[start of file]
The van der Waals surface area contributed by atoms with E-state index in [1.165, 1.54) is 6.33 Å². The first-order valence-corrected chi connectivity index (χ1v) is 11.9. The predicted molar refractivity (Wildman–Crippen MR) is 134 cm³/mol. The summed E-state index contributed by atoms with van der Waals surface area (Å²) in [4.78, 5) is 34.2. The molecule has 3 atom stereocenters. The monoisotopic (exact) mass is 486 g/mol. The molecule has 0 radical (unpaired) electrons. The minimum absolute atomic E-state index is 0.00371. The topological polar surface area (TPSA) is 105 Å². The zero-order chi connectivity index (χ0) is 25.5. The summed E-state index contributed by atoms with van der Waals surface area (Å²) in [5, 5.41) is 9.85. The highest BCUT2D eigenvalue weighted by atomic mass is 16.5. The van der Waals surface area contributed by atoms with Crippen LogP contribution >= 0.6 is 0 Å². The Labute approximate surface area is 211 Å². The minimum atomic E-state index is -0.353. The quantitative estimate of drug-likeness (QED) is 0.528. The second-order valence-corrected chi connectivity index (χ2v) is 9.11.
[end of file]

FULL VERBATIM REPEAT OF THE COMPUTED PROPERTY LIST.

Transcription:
The van der Waals surface area contributed by atoms with E-state index in [1.165, 1.54) is 6.33 Å². The first-order valence-corrected chi connectivity index (χ1v) is 11.9. The predicted molar refractivity (Wildman–Crippen MR) is 134 cm³/mol. The summed E-state index contributed by atoms with van der Waals surface area (Å²) in [4.78, 5) is 34.2. The molecule has 3 atom stereocenters. The monoisotopic (exact) mass is 486 g/mol. The molecule has 0 radical (unpaired) electrons. The minimum absolute atomic E-state index is 0.00371. The topological polar surface area (TPSA) is 105 Å². The zero-order chi connectivity index (χ0) is 25.5. The summed E-state index contributed by atoms with van der Waals surface area (Å²) in [5, 5.41) is 9.85. The highest BCUT2D eigenvalue weighted by atomic mass is 16.5. The van der Waals surface area contributed by atoms with Crippen LogP contribution >= 0.6 is 0 Å². The Labute approximate surface area is 211 Å². The minimum atomic E-state index is -0.353. The quantitative estimate of drug-likeness (QED) is 0.528. The second-order valence-corrected chi connectivity index (χ2v) is 9.11.